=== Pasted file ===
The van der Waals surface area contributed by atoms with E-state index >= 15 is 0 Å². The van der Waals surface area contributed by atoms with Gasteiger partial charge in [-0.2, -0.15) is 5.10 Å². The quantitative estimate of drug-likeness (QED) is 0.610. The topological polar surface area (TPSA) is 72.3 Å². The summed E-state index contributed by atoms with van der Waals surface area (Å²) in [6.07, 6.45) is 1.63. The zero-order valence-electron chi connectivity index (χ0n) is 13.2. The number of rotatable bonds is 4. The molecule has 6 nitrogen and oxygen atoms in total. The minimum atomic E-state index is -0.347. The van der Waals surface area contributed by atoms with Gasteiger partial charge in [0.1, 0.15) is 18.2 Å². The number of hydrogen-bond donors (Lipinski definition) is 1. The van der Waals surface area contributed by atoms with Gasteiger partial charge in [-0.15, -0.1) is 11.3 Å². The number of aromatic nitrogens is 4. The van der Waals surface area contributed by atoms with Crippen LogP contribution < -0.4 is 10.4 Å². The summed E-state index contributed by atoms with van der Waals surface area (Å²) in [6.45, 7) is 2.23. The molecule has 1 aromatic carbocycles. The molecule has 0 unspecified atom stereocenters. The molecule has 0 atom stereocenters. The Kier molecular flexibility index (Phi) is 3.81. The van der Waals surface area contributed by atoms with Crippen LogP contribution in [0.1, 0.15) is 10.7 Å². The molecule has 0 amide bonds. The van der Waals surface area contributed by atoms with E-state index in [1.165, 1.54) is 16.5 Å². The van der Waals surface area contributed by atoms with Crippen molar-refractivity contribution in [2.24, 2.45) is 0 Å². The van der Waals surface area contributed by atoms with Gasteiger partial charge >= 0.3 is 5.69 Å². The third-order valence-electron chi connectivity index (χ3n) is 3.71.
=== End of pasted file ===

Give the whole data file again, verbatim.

The van der Waals surface area contributed by atoms with E-state index >= 15 is 0 Å². The van der Waals surface area contributed by atoms with Gasteiger partial charge in [-0.2, -0.15) is 5.10 Å². The quantitative estimate of drug-likeness (QED) is 0.610. The topological polar surface area (TPSA) is 72.3 Å². The summed E-state index contributed by atoms with van der Waals surface area (Å²) in [6.07, 6.45) is 1.63. The zero-order valence-electron chi connectivity index (χ0n) is 13.2. The number of rotatable bonds is 4. The molecule has 6 nitrogen and oxygen atoms in total. The minimum atomic E-state index is -0.347. The van der Waals surface area contributed by atoms with Gasteiger partial charge in [0.1, 0.15) is 18.2 Å². The number of hydrogen-bond donors (Lipinski definition) is 1. The van der Waals surface area contributed by atoms with Gasteiger partial charge in [-0.15, -0.1) is 11.3 Å². The number of aromatic nitrogens is 4. The van der Waals surface area contributed by atoms with Crippen LogP contribution < -0.4 is 10.4 Å². The summed E-state index contributed by atoms with van der Waals surface area (Å²) in [6.45, 7) is 2.23. The molecule has 1 aromatic carbocycles. The molecule has 0 unspecified atom stereocenters. The molecule has 0 atom stereocenters. The Kier molecular flexibility index (Phi) is 3.81. The van der Waals surface area contributed by atoms with Crippen LogP contribution in [0.1, 0.15) is 10.7 Å². The molecule has 0 amide bonds. The van der Waals surface area contributed by atoms with E-state index in [1.165, 1.54) is 16.5 Å². The van der Waals surface area contributed by atoms with Crippen molar-refractivity contribution in [2.24, 2.45) is 0 Å². The van der Waals surface area contributed by atoms with Gasteiger partial charge >= 0.3 is 5.69 Å². The third-order valence-electron chi connectivity index (χ3n) is 3.71.